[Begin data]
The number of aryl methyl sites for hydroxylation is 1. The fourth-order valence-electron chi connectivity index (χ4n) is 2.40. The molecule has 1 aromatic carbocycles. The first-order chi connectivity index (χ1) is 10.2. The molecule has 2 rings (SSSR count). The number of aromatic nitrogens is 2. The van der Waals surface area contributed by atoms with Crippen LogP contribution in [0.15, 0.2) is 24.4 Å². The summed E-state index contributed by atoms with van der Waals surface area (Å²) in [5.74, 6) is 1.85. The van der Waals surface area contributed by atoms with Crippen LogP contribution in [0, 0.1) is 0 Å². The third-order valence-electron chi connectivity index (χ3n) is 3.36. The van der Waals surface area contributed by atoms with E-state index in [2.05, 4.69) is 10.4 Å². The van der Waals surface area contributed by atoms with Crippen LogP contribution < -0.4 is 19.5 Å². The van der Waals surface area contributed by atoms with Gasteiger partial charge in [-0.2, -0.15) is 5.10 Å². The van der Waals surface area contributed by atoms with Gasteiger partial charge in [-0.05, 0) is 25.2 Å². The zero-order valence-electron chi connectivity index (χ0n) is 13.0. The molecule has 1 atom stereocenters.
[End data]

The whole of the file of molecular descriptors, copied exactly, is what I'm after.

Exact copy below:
The number of aryl methyl sites for hydroxylation is 1. The fourth-order valence-electron chi connectivity index (χ4n) is 2.40. The molecule has 1 aromatic carbocycles. The first-order chi connectivity index (χ1) is 10.2. The molecule has 2 rings (SSSR count). The number of aromatic nitrogens is 2. The van der Waals surface area contributed by atoms with Crippen LogP contribution in [0.15, 0.2) is 24.4 Å². The summed E-state index contributed by atoms with van der Waals surface area (Å²) in [5.74, 6) is 1.85. The van der Waals surface area contributed by atoms with Crippen LogP contribution in [0, 0.1) is 0 Å². The third-order valence-electron chi connectivity index (χ3n) is 3.36. The van der Waals surface area contributed by atoms with E-state index in [2.05, 4.69) is 10.4 Å². The van der Waals surface area contributed by atoms with Crippen LogP contribution < -0.4 is 19.5 Å². The van der Waals surface area contributed by atoms with Gasteiger partial charge in [-0.2, -0.15) is 5.10 Å². The van der Waals surface area contributed by atoms with Gasteiger partial charge in [-0.05, 0) is 25.2 Å². The zero-order valence-electron chi connectivity index (χ0n) is 13.0. The molecule has 1 atom stereocenters.